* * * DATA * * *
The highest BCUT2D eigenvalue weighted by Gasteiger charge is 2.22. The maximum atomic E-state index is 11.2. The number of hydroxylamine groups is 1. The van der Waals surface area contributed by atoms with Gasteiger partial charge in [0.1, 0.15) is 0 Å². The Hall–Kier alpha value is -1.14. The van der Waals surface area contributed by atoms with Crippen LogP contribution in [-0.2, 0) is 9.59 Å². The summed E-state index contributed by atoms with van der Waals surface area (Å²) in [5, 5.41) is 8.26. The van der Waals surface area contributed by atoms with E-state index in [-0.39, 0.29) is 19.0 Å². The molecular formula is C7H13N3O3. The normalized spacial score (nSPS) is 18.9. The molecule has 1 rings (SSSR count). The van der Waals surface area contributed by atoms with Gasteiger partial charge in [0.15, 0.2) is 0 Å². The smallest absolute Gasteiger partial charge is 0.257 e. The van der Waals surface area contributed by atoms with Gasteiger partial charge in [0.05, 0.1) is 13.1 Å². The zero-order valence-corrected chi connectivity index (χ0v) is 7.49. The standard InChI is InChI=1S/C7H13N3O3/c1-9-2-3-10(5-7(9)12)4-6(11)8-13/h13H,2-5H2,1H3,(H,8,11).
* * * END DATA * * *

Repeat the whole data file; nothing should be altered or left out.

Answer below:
The highest BCUT2D eigenvalue weighted by Gasteiger charge is 2.22. The maximum atomic E-state index is 11.2. The number of hydroxylamine groups is 1. The van der Waals surface area contributed by atoms with Gasteiger partial charge in [0.1, 0.15) is 0 Å². The Hall–Kier alpha value is -1.14. The van der Waals surface area contributed by atoms with Crippen LogP contribution in [-0.2, 0) is 9.59 Å². The summed E-state index contributed by atoms with van der Waals surface area (Å²) in [5, 5.41) is 8.26. The van der Waals surface area contributed by atoms with E-state index in [-0.39, 0.29) is 19.0 Å². The molecular formula is C7H13N3O3. The normalized spacial score (nSPS) is 18.9. The molecule has 1 rings (SSSR count). The van der Waals surface area contributed by atoms with Gasteiger partial charge in [0.15, 0.2) is 0 Å². The smallest absolute Gasteiger partial charge is 0.257 e. The van der Waals surface area contributed by atoms with Gasteiger partial charge in [0.05, 0.1) is 13.1 Å². The zero-order valence-corrected chi connectivity index (χ0v) is 7.49. The standard InChI is InChI=1S/C7H13N3O3/c1-9-2-3-10(5-7(9)12)4-6(11)8-13/h13H,2-5H2,1H3,(H,8,11).